Failure to pass Biden’s Build Back Better plan threatens funding for 9/11 health care program
The death sentence Joe Manchin declared for President Biden’s massive domestic policy bill is also threatening a key priority of New York lawmakers — plugging a nearly $3 billion gap in the 9/11 health program.
New York’s powerful Democratic congressional delegation, led by Senate Majority Leader Chuck Schumer in the Senate and Oversight Committee Chairwoman Carolyn Maloney in the House, had hoped to ensure the funding hole was plugged by including the money in Biden’s roughly $2 trillion Build Back Better legislation.
But Manchin, a conservative Democrat from West Virginia, flatly declared in a Fox News interview on Sunday that he would not vote for the legislation, suddenly leaving the 9/11 health program in limbo.
When the health program was made permanent in 2015, some legislators had hoped for more robust funding, but were unable to push more through the Republican-controlled Congress.
Since then, more people have signed up for health care related to Ground Zero exposure than anyone expected, and thousands more have gotten sick, often with costly illnesses such at cancer.
The program should have enough money on hand to avoid making cuts for another couple of years, but would likely have to begin making hard decisions as soon as 2023.
In defending his decision Monday, Manchin told the West Virginia radio outlet MetroNews that he wanted the entire process restarted with new committee hearings and votes. He also said he declared his opposition over the weekend because he was furious at unspecified actions by White House staff, who he evidently believed were behind some negative stories about him.
“I just got to the wit’s end,” Manchin said.
While there are certainly many other important and larger programs now facing an uncertain future, the situation is all too familiar and painful for advocates and patients in the 9/11 program, who have dealt with congressional wavering for more than 15 years.
“9/11 responders and survivors across the country are going to be at their ‘wits end,’ when they hear that the funding for their medical care is not going to be there,” said advocate Ben Chevat, who runs the 9/11 Health Watch. “I can’t imagine that Sen. Manchin wants them not to get the medical care they need.”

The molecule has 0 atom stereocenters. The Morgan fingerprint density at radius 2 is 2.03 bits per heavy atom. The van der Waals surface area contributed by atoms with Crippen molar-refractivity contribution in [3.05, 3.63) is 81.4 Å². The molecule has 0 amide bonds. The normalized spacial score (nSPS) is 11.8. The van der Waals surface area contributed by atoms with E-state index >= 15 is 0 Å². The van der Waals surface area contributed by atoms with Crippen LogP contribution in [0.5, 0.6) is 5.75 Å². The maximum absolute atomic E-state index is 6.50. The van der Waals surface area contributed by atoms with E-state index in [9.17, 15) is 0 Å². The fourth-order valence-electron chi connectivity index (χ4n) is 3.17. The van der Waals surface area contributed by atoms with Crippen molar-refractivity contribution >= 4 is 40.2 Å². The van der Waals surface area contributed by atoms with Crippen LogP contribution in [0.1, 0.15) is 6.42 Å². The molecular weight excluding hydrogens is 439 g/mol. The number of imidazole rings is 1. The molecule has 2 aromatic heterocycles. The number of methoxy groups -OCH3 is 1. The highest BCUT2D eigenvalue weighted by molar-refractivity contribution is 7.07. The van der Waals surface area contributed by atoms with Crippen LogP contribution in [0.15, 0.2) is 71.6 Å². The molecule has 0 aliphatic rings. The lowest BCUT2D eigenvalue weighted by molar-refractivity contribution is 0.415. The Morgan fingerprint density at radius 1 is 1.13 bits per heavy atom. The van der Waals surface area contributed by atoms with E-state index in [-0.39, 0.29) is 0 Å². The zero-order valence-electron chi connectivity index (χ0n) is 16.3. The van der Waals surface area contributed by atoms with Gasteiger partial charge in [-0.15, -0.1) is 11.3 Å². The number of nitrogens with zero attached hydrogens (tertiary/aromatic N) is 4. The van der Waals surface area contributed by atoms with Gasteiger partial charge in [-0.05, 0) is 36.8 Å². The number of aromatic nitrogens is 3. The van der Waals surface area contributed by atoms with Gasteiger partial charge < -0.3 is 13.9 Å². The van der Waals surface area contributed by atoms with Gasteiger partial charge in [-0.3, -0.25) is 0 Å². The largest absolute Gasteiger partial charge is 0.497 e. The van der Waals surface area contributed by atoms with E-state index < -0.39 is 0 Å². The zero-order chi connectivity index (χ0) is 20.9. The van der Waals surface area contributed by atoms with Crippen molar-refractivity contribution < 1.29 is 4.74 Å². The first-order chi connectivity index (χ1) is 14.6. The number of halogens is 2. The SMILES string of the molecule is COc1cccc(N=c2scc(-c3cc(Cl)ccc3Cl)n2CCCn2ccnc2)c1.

Schumer’s office declined to speak directly to the fate of the 9/11 funding since the majority leader still believes he can get some version of Build Back Better passed. A letter he sent to fellow Democrats on Monday declared he would bring the bill to the floor for a vote in January, and keep pushing to get the larger measure passed.
Maloney said the BBB bill is “an essential piece of legislation that would touch the lives of so many New Yorkers,” but was especially important for 9/11 responders and survivors because of the $2.86 billion for their health care.
She also suggested if the BBB package disintegrates, she would pursue other pathways. “This critical funding is too important for those who have already sacrificed so much, and it remains a priority to get it across the finish line, whether in BBB or another package,” Maloney said.
Sen. Kirsten Gillibrand, who was the lead author in the Senate of the 9/11 health legislation, also hinted the massive spending bill being held up by the West Virginian isn’t the only way to prevent the 9/11 budget gap.
“Closing the funding shortfall in the World Trade Center Health Program is critical for first responders, survivors and their families who need benefits for 9/11-related health conditions,” Gillibrand said. “There is strong bipartisan support for this important provision and I remain confident that Congress will work together to uphold our promise to those suffering from 9/11-related illnesses.”
Historically, it has been difficult to pass 9/11 legislation on its own, and doing so now would require Congress to start fresh in the new year.